A new empirical economic study (go here and here) by Alexander Gelber and Matthew Weinzierl says that some tax policies that put more money in the pocket of low-income U.S. parents are associated positively with their children's academic abilities. This study comes at an interesting time given the recent debate about whether there should be […]
As described in this article by Emily Badger: In the years leading up to the housing crash, public data suggest that black would-be homeowners in Detroit were 70 percent more likely than white borrowers to receive a risky subprime loan from the now-defunct lender New Century Mortgage Company. This is the central statistic embedded in […]
Read about it here. Check out this excerpt: The economic significance of the disagreement [between conservatives and liberals about the role of luck in financial success] has mainly to do with taxation. Taxing success that is attributable to pure luck does not have disincentive effects, and so is a cheap away of financing government. Taxing […]
by Paul Alan Levy In a decision issued this morning, the Massachusetts Appeals Court affirmed the dismissal of the trademark claims brought by Massachusetts software company Jenzabar against documentary filmmaker Long Bow Group, claiming that the use of the name “Jenzabar” in the keyword meta tag and the title tag for a web page about […]
by Paul Alan Levy The recent response by PhoenixNAP to a takedown demand from Kasim Reed, the mayor of Atlanta Georgia, showed its Internet customers that it cannot be counted on to stand up for their rights. Reed was unhappy that Lipstick Alley, a gossip site with particular traction among African-American women, carried an exchange […]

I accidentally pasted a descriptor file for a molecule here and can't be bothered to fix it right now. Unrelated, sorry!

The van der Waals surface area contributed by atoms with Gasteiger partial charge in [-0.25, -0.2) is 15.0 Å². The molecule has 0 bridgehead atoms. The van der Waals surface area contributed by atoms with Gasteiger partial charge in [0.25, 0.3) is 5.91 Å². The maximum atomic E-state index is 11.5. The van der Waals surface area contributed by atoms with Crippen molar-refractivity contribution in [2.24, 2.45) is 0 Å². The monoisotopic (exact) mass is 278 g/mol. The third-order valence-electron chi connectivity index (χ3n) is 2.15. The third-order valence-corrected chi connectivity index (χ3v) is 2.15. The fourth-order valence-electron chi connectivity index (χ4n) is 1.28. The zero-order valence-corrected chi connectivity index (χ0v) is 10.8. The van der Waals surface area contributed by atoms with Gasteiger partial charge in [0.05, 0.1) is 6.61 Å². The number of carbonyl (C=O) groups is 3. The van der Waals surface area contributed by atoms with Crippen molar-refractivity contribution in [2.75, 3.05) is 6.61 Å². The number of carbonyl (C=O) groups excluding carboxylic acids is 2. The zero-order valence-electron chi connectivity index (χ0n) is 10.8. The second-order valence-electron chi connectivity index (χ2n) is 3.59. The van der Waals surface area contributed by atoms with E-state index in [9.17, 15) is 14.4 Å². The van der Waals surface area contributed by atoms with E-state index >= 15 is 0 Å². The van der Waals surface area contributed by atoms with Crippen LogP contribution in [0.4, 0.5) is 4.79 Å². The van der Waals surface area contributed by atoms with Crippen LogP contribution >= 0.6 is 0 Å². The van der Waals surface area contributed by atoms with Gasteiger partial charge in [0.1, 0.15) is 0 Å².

The contraception coverage mandate in the Affordable Care Act is important to many consumers. Some of the mandate's opponents claim that it violates the First Amendment's Religion Clauses. This article by Brigham Young University law professor Frederick Gedicks concludes that the mandate is constitutional.
This short piece in the British Medical Journal, focusing on a fatty-food tax in Denmark, says that the evidence is equivocal. One problem is that consumers may respond to a fatty-food tax by substituting cheaper (but still fatty) foods for more expensive fatty foods. Another problem, believe it or not, is that consumers may buy […]
The Consumer Financial Protection Bureau student loan ombudsman, Rohit Chopra, has issued his first annual report required by the Dodd-Frank financial reform law. Michelle Singletary of the Washington Post says that the report may portend a finanical crisis. The report's executive summary appears after the jump.